The sale of a company by way of a share deal entails the transfer of the company as a whole, with all assets and liabilities - which means that assets or liabilities do not have to be transferred individually.

Conversely, this also means that any liability in the company must be detected and assessed, because it will have a negative impact on the target - and, thus, also on the value of the technology. Accordingly, in transactions in the legal form of a share deal, a comprehensive due diligence with respect to all of the company’s intellectual property must be undertaken.

In an asset deal, to the contrary, the buyer acquires specific assets (and, if so agreed, liabilities) from the target company, often in a series of individual, although simultaneous and connected transactions. The due diligence of IP rights undertaken for transactions in the legal form of an asset deal is, therefore, limited to the IP asset or assets the buyer intends to acquire.

Customary searches

What types of public searches are customarily performed when conducting technology M&A due diligence? What other types of publicly available information can be collected or reviewed in the conduct of technology M&A due diligence?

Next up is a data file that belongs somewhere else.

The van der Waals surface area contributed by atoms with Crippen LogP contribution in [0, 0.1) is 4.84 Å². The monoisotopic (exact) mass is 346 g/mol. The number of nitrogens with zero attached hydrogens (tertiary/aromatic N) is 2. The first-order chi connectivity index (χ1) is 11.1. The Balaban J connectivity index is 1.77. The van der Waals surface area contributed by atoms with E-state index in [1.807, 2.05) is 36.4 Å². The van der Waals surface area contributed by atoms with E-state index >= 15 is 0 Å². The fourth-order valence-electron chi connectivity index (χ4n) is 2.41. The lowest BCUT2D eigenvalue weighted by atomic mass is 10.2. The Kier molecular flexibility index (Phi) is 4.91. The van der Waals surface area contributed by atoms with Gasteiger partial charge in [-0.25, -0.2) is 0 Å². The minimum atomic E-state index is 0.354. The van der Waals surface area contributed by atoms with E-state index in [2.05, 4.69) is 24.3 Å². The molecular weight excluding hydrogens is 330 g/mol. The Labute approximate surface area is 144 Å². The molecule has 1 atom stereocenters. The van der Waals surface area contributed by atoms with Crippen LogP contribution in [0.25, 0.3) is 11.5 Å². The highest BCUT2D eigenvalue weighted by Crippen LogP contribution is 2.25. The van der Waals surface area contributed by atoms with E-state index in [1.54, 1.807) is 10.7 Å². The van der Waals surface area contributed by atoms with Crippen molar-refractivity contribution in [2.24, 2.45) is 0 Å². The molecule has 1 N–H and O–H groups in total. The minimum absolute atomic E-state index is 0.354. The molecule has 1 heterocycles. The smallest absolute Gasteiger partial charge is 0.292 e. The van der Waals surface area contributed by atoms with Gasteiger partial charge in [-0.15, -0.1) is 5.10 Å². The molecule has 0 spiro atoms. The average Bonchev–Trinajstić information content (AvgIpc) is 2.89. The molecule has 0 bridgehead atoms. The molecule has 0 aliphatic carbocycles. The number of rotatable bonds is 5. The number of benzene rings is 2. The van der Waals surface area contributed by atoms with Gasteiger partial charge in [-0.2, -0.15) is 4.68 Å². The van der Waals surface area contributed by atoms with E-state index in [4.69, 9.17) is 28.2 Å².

The public searches that are customarily performed when conducting technology M&A due diligence in Switzerland include the verification of ownership of registrable IP rights in the IP registries. The Swiss Federal Institute of Intellectual Property (IPI) operates a database, which allows searches for registered Swiss and European patents and patent applications, Swiss trademark and design registrations and applications as well as registered topographies.

Further public searches that a buyer would typically perform when conducting IP due diligence include the database of the Swiss commercial register to ascertain publicly available information on Swiss registered company names, as well as publicly accessible internet domain name databases operated by Swiss registries.

Registrable intellectual property

What types of intellectual property are registrable, what types of intellectual property are not, and what due diligence is typically undertaken with respect to each?